Potpourri: Fragrant mixture of dried herbs and flowers. Usually scented with synthetic fragrance oils.
Preservative A preservative is a natural or synthetic chemical that is added to products to prevent decomposition by microbial growth.
Rancid: Soap, like other organic material, spoil or go bad. Sniff for metallic, bitter, or soapy aromas.
Rancidity: The breakdown or spoilage of oils/butters/fats used in soaping.
Rebatching: Considered a do-over in soap making. The process involves the use of soap that was already crafted through CP or HP. The processed bars are grated down and melted. A liquid, like water or milk, is added to help prevent scorching of the soap shavings.
Refined oils: These are oils that have been filtered to prevent impurities.
Refrigerant: Ingredient that cools inflammation or eases muscle pain.
Relaxant: Ingredient that is soothing, relieving strain or tension.
Rendering: A process in which impurities in animal fats is removed.
Safety Equipment: A category for all of the equipment used to keep one safe during the soaping process.
Saponification: This is the name of the chemical reaction that the lye solution and oils/fats/butters go through when making soap.
Saponification Calculator: Online application or a spreadsheet that calculates the amount of lye required to react with the oils in a soap recipe.
SAP Value: The abbreviation for Saponification Value. This refers to the number of milligrams of lye that is needed to completely saponify one gram of a specific oil/fat/butter in a soap recipe.
Seize: A term referencing the condition of the soap batter when saponification has occurred, and has started to solidify. This occurs while mixing together the ingredients and the batter becomes too thick to easily or pour into a mold.
Sedative: Ingredient that reduces functional activity or calms.
Single Note: Pure, 100% natural essential oil with no additives or adulterations.
Soap Measurements: Soap Measurements are measured in weight, not volume.
Soda Ash: Sometimes forming on processed soaps, this powdery substance has no direct negative effect on soap bars. Soda ash can be cut or wiped off bars. Insulating soaps while in the mold will help prevent soda ash. Soap that has soda ash can be sprayed with rubbing alcohol to improve the appearance of your soap.
Sodium Hydroxide: Symbolized as NaOH, this is used for lye solution in solid bars of soap. Also known as caustic soda. This ingredient is a very strong base with a pH of 14.
Soluble: Able to be dissolved in a liquid such as water.
Stimulant: Ingredient or substance that temporarily speeds the functional activity of a human tissue.
Superfat: This term involves purposely adding an excess of soaping oils or fats to your batter. This is done to intentionally make your soap bars richer in soaping categories such as creaminess, moisturizing, bubbles, etc.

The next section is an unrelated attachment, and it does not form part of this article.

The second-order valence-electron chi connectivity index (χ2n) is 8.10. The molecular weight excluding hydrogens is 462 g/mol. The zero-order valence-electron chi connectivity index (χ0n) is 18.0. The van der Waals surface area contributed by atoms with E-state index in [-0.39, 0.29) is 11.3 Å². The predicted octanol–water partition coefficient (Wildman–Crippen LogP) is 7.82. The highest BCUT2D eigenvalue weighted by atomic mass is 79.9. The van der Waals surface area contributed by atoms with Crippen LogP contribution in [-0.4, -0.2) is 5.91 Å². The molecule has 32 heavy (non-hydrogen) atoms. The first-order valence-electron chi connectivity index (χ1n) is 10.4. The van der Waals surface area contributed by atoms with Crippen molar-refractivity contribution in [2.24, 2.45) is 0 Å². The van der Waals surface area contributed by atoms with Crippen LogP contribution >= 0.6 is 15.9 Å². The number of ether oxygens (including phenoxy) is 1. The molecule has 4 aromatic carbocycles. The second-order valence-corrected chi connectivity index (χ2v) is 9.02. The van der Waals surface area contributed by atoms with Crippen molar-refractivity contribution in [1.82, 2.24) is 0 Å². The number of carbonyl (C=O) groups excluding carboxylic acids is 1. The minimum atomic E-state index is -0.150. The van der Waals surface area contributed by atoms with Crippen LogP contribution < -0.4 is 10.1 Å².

Surfactant: A substance that reduces the surface tension of a liquid when it is dissolved. In soap, surfactants allow for the dirt and impurities to be rinsed off of the skin.
Synergistic: Characteristic in which the total effect is more effective than the individual parts.
Synergistic Blend: Combination of multiple essential oils that produce a completely new aroma with a different therapeutic effect.
Synthetic: Artificially produced substance designed to imitate that which occurs naturally.
Tare: A function on scales that allows you to temporarily reset the weight to zero. This is useful if you are adding multiple ingredients to one bowl.
Tallow: Rendered from animals. This hard fatty substance can be used for soap making.
Trace: This term references the stage in the soaping process where the batter begins to thicken because of the saponification process. You will know if your soap batter is at trace by drawing up some of the batter with your blender to see if it leaves any trails on top.
Variegated: A way of saying that the soap has many different colors, rather than a single shade.
Vegan: Products that are produced without the use of any animal ingredients or animal parts. If a product contains tallow/lard/beeswax, it cannot be vegan. Se all recipes for vegan soaps here.
Viscosity: Pertaining to the thickness or thinness of a liquid.
Volatile: Oils that will evaporate quickly under normal temperatures.
Volatilization: Rate of evaporation or oxidation of an essential oil.
Volcano Effect: This term describes what can happen if water is added to lye and not the other way arround. It is a dangourous cemical reaction and must be avoided.
Wild: Growing spontaneously, not cultivated.
Water Discount– The method of purposely decreasing the amount of water that should be included in a soaping recipe. Doing so will accelerate the saponification process, and is not recommended for new soapers.